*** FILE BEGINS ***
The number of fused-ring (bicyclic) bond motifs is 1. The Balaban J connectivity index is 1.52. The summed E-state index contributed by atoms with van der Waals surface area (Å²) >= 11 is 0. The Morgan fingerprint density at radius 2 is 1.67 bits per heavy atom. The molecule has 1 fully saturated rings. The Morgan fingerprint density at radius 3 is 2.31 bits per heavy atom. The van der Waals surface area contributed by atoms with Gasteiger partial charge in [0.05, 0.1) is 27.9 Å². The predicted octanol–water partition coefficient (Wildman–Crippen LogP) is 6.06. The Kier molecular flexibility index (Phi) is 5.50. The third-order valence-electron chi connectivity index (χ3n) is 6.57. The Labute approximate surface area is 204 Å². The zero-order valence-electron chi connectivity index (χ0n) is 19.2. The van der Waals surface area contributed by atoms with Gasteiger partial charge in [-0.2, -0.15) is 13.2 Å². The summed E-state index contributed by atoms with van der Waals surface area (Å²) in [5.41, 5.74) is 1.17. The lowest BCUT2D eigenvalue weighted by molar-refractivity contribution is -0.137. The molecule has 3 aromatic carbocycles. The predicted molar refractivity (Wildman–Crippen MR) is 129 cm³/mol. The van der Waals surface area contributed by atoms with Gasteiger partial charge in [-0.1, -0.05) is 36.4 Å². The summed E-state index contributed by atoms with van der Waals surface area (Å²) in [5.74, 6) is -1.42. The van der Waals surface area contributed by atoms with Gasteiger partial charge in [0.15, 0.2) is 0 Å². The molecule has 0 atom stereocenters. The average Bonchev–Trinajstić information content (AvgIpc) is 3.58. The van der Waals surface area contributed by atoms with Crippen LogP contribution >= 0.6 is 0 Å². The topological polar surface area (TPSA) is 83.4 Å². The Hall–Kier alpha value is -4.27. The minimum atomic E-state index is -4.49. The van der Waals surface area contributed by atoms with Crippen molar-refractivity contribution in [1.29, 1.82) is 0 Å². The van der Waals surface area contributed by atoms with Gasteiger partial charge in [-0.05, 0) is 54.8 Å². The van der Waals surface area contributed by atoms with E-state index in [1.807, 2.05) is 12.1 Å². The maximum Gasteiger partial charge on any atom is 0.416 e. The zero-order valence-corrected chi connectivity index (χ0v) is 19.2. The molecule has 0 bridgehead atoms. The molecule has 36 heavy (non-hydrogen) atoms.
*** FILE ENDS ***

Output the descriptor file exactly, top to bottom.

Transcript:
The number of fused-ring (bicyclic) bond motifs is 1. The Balaban J connectivity index is 1.52. The summed E-state index contributed by atoms with van der Waals surface area (Å²) >= 11 is 0. The Morgan fingerprint density at radius 2 is 1.67 bits per heavy atom. The molecule has 1 fully saturated rings. The Morgan fingerprint density at radius 3 is 2.31 bits per heavy atom. The van der Waals surface area contributed by atoms with Gasteiger partial charge in [0.05, 0.1) is 27.9 Å². The predicted octanol–water partition coefficient (Wildman–Crippen LogP) is 6.06. The Kier molecular flexibility index (Phi) is 5.50. The third-order valence-electron chi connectivity index (χ3n) is 6.57. The Labute approximate surface area is 204 Å². The zero-order valence-electron chi connectivity index (χ0n) is 19.2. The van der Waals surface area contributed by atoms with Gasteiger partial charge in [-0.2, -0.15) is 13.2 Å². The summed E-state index contributed by atoms with van der Waals surface area (Å²) in [5.41, 5.74) is 1.17. The lowest BCUT2D eigenvalue weighted by molar-refractivity contribution is -0.137. The molecule has 3 aromatic carbocycles. The predicted molar refractivity (Wildman–Crippen MR) is 129 cm³/mol. The van der Waals surface area contributed by atoms with Gasteiger partial charge in [-0.1, -0.05) is 36.4 Å². The summed E-state index contributed by atoms with van der Waals surface area (Å²) in [5.74, 6) is -1.42. The van der Waals surface area contributed by atoms with Gasteiger partial charge in [0.15, 0.2) is 0 Å². The molecule has 0 atom stereocenters. The average Bonchev–Trinajstić information content (AvgIpc) is 3.58. The van der Waals surface area contributed by atoms with Crippen LogP contribution >= 0.6 is 0 Å². The topological polar surface area (TPSA) is 83.4 Å². The Hall–Kier alpha value is -4.27. The minimum atomic E-state index is -4.49. The van der Waals surface area contributed by atoms with Crippen molar-refractivity contribution in [1.29, 1.82) is 0 Å². The van der Waals surface area contributed by atoms with Gasteiger partial charge in [-0.05, 0) is 54.8 Å². The van der Waals surface area contributed by atoms with E-state index in [1.807, 2.05) is 12.1 Å². The maximum Gasteiger partial charge on any atom is 0.416 e. The zero-order valence-corrected chi connectivity index (χ0v) is 19.2. The molecule has 0 bridgehead atoms. The molecule has 36 heavy (non-hydrogen) atoms.